Over seven years have passed since the destruction of the Berlin Wall and the de-communizing of Central and Eastern Europe. The former Warsaw Pact countries have all moved to market economies and at least quasi-democracies, although at different paces, with different sequencing, and with diverse performance. What can be said about this process of radical social and institutional transformation and economic reform after half a decade?
This book makes available in one place a wealth of relevant material and assessment, in the form of 23 papers with related discussion and commentary. They were presented, mainly by economists, including a number of participants in the reforms, at a conference sponsored by the Paris-based Organization for Economic Cooperation and Development (itself a legacy of the Marshall Plan) in May 1996. The performance of Central Europe can be summed up by saying that it was less good than hoped for but better than could be reasonably expected. The papers and discussion are ably summarized by the editor at the outset, and Nicholas Stern of the European Bank for Reconstruction and Development gives an excellent overview of economic performance.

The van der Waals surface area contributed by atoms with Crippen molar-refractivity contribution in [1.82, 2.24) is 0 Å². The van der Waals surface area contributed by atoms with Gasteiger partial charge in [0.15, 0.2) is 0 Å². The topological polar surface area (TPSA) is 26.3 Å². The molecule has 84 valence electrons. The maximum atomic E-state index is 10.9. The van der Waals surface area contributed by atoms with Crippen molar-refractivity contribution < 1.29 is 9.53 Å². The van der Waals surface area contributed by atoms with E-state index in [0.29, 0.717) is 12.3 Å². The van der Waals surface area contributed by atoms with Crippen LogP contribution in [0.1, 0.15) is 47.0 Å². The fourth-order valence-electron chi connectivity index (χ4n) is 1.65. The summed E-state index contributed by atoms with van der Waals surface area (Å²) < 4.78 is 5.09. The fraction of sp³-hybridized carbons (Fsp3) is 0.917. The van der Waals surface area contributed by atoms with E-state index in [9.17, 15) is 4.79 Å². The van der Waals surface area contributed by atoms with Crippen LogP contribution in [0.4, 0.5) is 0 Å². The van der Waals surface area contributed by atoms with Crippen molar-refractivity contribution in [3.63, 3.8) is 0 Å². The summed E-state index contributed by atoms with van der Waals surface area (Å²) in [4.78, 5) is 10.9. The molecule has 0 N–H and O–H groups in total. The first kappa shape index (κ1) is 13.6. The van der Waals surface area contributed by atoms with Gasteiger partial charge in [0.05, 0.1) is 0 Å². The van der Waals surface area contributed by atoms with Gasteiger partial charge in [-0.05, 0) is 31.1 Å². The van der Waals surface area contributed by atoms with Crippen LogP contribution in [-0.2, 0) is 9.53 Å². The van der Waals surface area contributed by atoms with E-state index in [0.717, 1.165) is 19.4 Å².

Get the best of Foreign Affairs' book reviews delivered to you.
More Reviews on Economic, Social, and Environmental From This Issue